The Blinders - 15 March 2012
Trees and Snow - Yosemite National Park, File # 0301325
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I wrote this article sitting in a Starbucks in Ruidoso, New Mexico on one of my normal weekend rides through the mountains. The weather was crisp and cutting in the mid-40's temps, but I didn't mind. It's all good to be out there on my motorcycle. The weather doesn't matter to the ride as far as I'm concerned.
Perhaps it doesn't sense to most people to be out there suffering, on the ride. I don't mind. In fact, I love it. Can't quite put my finger on why. I just simply love it.
While on rides like this, my mind tends to wander all over the place. It's not always that way. Most times on the bike my mind has a singular focus on riding well--form, throttle, balance, speed. The process is all amazingly complicated which requires my undivided attention. Other times in straighter sections, my mind can wander which is where I got the idea of this blog--"Beyond the Blinders".
During one of those focused mental sessions, I got the distinct impression the whole effort was an exercise in discovery, discovery of form, throttle, balance, and speed. All those things that make riding a motorcycle a constant process of improvement. At that moment, the discovery moment, I realized this is exactly what running is like. At least for me, it's about discovery, discovery of the best most efficient and comfortable form for running. Then, like the mind does what it does, it wondered to this question "how did I get to this discovery mode at the end of my fourth decade when 30 years ago I acted like I already knew it all".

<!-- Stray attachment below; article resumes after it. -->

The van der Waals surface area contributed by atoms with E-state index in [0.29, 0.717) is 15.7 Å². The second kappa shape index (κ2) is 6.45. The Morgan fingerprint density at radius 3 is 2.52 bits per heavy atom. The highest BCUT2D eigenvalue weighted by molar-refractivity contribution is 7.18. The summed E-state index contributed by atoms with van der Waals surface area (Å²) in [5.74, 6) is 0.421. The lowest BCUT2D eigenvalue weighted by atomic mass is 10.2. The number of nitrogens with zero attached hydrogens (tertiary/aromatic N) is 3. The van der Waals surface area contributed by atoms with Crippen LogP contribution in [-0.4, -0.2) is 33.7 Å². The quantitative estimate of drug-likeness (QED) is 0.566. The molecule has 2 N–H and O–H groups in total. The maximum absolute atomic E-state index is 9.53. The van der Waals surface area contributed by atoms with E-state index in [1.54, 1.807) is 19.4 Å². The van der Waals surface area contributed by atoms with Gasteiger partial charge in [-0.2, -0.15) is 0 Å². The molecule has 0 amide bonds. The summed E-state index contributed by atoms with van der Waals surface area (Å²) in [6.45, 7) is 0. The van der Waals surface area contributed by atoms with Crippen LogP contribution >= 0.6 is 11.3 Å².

I distinctly remember when I was in my late teens and early 20's I had the serious and overly confident impression I had a handle on all things known and unknown. I either knew it or what I didn't know was simply a mental rational thought exercise away from being known. I'm probably not the first person to think this way.
As brazenly confident as I was with the known and unknown back then, I now make discoveries everyday of something cool and interesting I never would've even found, let alone considered. I now see relations I never would've rationalized. It's like the lights were turned on in a dimly lite room when I get those "wow, that's an interesting thought.".
As an example of this process in work I considered things like a run not long ago where I clocked in 8 miles faster than I ever had before at any point in my life... At the end of my fourth decade... Wearing shoes with next to nothing support... And feeling ready and willing to go another eight miles the next day. You see, I never in my wildest dreams would've thought me running that far was possible. As in, there is "no rational thought that might justify the idea I could run that fast and that far, none!"
The comparison of me now, the mature man, to the "full of something" young adult is a serious takedown of my pride (pride and too much of anything is another article for another day). Looking back I sometimes think of the ideas or thoughts that passed me by simply because I was too smart for my own good. Then I think of the consolation. I doubt I would be right where I am now without those experiences to help set my current perspective.
Here's the thing, discovery is a fickle partner. You can't predict when it'll happen or what it will be about. In fact, the more predictive of what form and how those discoveries take place by definition limit the significance of the discovery. Remember, the whole idea of discovery is realizing something that simply doesn't make sense.
Back to the title of this blog--"Beyond the Blinders". The point here is when you're on "life's path" there is seeing more along that path than simply what's in front of your nose, between the blinders. The first step to expanding your seeing is simply knowing there are blinders, there are walls. A least knowing there are walls, you can consider what's on the other side.
The key here in being on this road of discovery, to be a recovering "know it all" like I was at the beginning of my adult years, is simply embracing the notion "there is more to know". It's the same idea as recognizing the walls, the blinders for what they are.
The next step is a bit more complicated. The next step being actually being making that discovery. That's an article all to itself.
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